Jenny has had her sights set firmly on a Wimbledon win since childhood and today she is as passionate and determined about realising that dream as ever.
"My top goal is to win Wimbledon," she smiles. "To play in Wimbledon and be the first Irish woman to play singles in Wimbledon would be huge for me.
"As a kid, I always had this painting on my wall that said 'Wimbledon is my dream, I'll play it soon and win it.' That always sticks out to me and I still actually have it. But to get there I have to be ranked in the top 100 and I am working on that by travelling to all of these tournaments. Once I get there, I will be one step closer."
Jenny completes two tennis sessions a day, with fitness exercises in between, six days each week. Her fitness sessions include a mixture of on court tennis-specific movements and weights, resistance training and cardio in the gym.
"I do cardio at the moment in every session in intervals, so it's a very quick explosive session combined with a weight session - a power or a push and pull, it depends on each day," Jenny explains.
"I will also do a specific leg session another day, which will concentrate just on the lower body and I will have an upper-body session and a rehab programme too for keeping my shoulder right. So it's a bit of a mixture, but there is a lot of power and speed because that's what tennis is about. I am totally dedicated, I give it everything every day."
For flexibility she also does one yoga session per week.
When it comes to nutrition, Jenny follows a well-balanced low-GI, slow-release diet of 40pc protein, 40 carbohydrates and 20pc fats every day.
"My food would be a low-GI diet because it is important for me to have that prolonged release of energy," she explains. "Tennis is quite intensive - you are four hours on court for each session, so you are burning up a lot of energy.
"At the moment, I am in the middle of an intensive four-week block of training, so I actually eat 3,000 calories on a training day, which is quite a lot, but because of the extent of the training that I am doing, I am constantly burning those calories and I have to eat to keep my weight stable."
Jenny does not consider this regimental lifestyle a sacrifice, but is instead very appreciative that she has the opportunity to pursue the sport she has loved all of her life.
"There are obviously small things like your social life is slightly affected and diet, but I don't see it as a huge sacrifice because I enjoy it," she explains. "Even when I am tired and I am getting up to go and practice, I enjoy it and I feel very lucky.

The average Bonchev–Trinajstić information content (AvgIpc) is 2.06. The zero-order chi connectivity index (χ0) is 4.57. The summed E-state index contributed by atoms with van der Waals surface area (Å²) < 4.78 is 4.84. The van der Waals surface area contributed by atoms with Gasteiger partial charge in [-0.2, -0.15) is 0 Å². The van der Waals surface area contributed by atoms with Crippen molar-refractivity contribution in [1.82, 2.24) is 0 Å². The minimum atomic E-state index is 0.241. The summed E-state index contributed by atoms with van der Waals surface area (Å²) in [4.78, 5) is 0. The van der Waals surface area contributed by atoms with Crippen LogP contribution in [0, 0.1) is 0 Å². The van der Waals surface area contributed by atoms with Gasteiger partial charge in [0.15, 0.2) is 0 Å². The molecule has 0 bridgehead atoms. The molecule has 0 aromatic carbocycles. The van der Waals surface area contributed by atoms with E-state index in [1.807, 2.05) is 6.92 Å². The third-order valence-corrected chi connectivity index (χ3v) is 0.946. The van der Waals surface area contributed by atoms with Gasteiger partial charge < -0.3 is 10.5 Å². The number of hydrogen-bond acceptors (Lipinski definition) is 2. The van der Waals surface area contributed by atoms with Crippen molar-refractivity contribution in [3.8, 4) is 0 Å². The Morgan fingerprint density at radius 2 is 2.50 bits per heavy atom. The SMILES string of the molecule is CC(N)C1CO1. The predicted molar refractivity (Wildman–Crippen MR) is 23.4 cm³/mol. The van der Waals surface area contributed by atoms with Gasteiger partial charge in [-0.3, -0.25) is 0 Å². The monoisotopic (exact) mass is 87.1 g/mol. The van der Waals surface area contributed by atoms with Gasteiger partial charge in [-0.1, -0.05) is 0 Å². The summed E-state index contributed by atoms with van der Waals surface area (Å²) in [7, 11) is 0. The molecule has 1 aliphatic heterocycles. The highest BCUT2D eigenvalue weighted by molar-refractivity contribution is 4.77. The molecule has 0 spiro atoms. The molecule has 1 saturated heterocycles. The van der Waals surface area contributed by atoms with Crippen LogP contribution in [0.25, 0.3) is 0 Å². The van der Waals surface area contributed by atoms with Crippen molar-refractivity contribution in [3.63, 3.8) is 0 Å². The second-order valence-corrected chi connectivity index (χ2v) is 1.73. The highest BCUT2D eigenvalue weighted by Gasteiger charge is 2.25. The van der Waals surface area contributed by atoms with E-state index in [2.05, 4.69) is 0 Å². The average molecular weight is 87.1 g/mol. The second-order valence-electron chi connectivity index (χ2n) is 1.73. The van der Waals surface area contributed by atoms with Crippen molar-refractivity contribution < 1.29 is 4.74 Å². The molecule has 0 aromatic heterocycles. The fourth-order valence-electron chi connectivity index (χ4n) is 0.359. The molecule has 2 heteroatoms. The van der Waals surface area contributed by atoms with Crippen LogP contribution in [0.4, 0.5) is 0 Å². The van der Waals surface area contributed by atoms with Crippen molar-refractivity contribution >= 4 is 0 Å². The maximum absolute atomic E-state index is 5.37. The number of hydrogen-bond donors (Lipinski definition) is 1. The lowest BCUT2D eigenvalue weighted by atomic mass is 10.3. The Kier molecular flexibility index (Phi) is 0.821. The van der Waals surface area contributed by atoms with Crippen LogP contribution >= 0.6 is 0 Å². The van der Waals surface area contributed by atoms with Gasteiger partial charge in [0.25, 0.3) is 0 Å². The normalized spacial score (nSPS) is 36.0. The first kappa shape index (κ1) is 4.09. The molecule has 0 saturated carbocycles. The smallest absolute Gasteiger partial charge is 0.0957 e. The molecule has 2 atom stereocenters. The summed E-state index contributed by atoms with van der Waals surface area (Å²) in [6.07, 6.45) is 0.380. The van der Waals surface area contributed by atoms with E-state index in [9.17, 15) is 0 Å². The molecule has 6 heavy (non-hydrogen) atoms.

"It may have been a sacrifice for my parents financially over the years, as they would have had to put a lot of money into it on my behalf. They are extremely supportive, as are all four of my brothers. When we were growing up, my brothers played as well and so when they started to see me getting a bit of attention, I suppose it made things that bit more competitive and they wanted to beat me on the court even more.
"But now we are all more mature, everyone is very happy for me and supportive," Jenny laughs.
She has the following tips for anyone wanting to pursue tennis professionally:
◊ Work hard: Always turn up to practice prepared to work hard.
◊ Listen: Always listen to your team, your trainers, your coaches, your parents; ultimately how you proceed comes down to you the player as an individual, but it is always good to listen to the advice of those who love and support you.
◊ Be honest: Always be honest with yourself and decide what you want out of the game. Know why you are doing it; you shouldn't do it for anyone else except yourself.
A mother's perspective
Jenny's mother Breeda Claffey (who is also a tennis coach) has always supported her daughter in following her pro-tennis dreams. She has the following advice for other parents of children who are talented in sport:
"You can never really tell when children are younger if they have the ability to become professional tennis players, it is really only when they hit their teens that you will be able to see if they really have what it takes to make it. There are lots of children who are very good at playing tennis, but who may not want it enough.